It’s an indication of how quickly life moves for the lads of One Direction that their idea of ancient history appears to be 2012.
That’s when Harry Styles — the youngest (and arguably dreamiest) member of this British boy band — was 18, an age he and his mates recall on their new album as though the memory were nearly lost to the mists of time.
“I have loved you since we were 18,” they sing over strummed acoustic guitar in “18,” as full of yearning as James Garner at the end of “The Notebook.” “I want a love like you made me feel when we were 18.”
The exaggerated emotion of youth? Well, duh — that’s the business One Direction is in. Here’s the thing, though: Go back and listen to Styles at that age — on the band’s second album, “Take Me Home” — and two years really does seem like an eternity.
There’s no sense on “Four,” released this week, of the excitable, fresh-faced kids first assembled by Simon Cowell on the British edition of “The X Factor.” And there’s only a trace of the rowdy rock crew heard on last year’s “Midnight Memories,” the success of which helped drive ticket sales for One Direction’s recent stadium tour.
Instead, the band’s fourth record reveals a group of soft-pop smoothies, now aged 20 to 22, pulling from the same hip reference points as your average Coachella act: Fleetwood Mac, the Beach Boys, David Bowie. They’re growing up not by going wild but — get this — by relaxing. And the result is their best work yet.
That connection to “Midnight Memories,” by the way, comes right at the top of “Four” in the form of “Steal My Girl,” which (in a sly nod to the earlier album’s Who-mimicking “Best Song Ever”) begins as a virtual replica of “Faithfully” by Journey. Once it kicks in, though, the song’s slow-motion beat provides a swagger that feels new for One Direction, which even at its naughtiest would never have been mistaken for a threat.
“Everybody wanna steal my girl / Everybody wanna take her heart away,” they sing. “Couple billion in the whole wide world / Find another one ‘cause she belongs to me.”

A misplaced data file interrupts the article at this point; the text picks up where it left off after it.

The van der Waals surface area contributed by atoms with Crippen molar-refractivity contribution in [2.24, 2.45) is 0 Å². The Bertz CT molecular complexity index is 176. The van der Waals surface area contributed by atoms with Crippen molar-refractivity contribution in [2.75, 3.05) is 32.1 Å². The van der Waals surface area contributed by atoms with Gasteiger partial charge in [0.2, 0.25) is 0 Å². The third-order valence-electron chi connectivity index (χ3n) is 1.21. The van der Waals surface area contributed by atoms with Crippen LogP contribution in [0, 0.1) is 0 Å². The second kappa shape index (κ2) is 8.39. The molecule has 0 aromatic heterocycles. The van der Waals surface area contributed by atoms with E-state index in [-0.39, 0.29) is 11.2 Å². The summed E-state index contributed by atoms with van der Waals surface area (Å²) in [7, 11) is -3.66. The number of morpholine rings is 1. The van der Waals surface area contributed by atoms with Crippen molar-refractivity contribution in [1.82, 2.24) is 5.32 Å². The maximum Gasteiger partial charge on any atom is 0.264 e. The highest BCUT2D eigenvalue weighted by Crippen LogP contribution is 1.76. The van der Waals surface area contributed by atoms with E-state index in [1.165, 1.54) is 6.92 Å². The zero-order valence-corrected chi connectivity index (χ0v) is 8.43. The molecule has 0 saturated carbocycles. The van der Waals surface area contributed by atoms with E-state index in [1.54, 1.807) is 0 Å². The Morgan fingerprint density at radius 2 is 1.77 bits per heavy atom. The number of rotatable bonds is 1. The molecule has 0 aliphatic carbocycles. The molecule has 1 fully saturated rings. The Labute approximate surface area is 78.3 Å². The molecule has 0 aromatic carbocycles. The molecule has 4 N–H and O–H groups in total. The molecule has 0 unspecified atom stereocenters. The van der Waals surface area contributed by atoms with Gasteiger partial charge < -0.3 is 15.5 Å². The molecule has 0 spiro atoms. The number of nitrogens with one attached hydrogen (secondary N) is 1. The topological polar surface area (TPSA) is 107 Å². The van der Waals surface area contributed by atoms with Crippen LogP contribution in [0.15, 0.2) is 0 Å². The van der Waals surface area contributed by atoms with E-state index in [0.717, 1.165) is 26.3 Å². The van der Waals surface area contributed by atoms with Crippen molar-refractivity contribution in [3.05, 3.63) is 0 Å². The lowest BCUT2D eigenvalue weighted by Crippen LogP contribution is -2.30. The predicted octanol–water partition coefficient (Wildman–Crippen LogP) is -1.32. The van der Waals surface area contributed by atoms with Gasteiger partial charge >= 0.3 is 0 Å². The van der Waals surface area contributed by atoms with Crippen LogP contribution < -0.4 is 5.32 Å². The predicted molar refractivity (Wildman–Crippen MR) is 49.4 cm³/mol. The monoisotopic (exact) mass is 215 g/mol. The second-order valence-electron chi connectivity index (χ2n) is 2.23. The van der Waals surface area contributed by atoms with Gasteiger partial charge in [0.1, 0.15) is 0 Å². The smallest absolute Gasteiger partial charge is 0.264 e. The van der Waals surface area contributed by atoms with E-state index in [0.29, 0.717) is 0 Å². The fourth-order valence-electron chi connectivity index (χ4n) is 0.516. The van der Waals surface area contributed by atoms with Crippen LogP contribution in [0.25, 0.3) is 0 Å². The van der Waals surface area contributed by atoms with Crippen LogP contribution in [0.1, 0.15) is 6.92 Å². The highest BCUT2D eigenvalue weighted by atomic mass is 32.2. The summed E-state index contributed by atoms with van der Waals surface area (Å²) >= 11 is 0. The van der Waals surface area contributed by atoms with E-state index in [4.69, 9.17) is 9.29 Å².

They’re similarly sure of themselves in “Fireproof,” in which they insist, “Nobody knows you, baby, the way I do,” over a hypnotic groove that echoes Fleetwood Mac’s “Gypsy.” (Other songs openly crib riffs from Tears for Fears and the French band Phoenix, yet another sign of the group’s confidence.)
But even when thoughts of romance turn darker — as in “Where Do Broken Hearts Go” and “Fool’s Gold,” about knowingly falling for a lover who “turned it on for everyone you met” — the music stays lustrous, even sensual, with shimmering guitars and unhurried beats. “Stockholm Syndrome” sets a story about being taken hostage against sleek disco licks that make the scenario, one surely imagined in the oodles of One Direction fan fiction found online, sound like a kinky good time.
In “Night Changes,” they’re worrying about aging: “We’re only getting older, baby, and I’ve been thinking about it lately / Does it ever drive you crazy just how fast the night changes?” Again, though, the steady tempo and sleepy vocals, closely miked to catch every slur and crack, suggest that growing up is just another term for chilling out.
That’s hardly a realization in sync with the demand for a boy band to stay forever young. But assuming they don’t first split for the inevitable solo careers to come, it might be what keeps One Direction together.
At least for two more long years.
Three stars out of four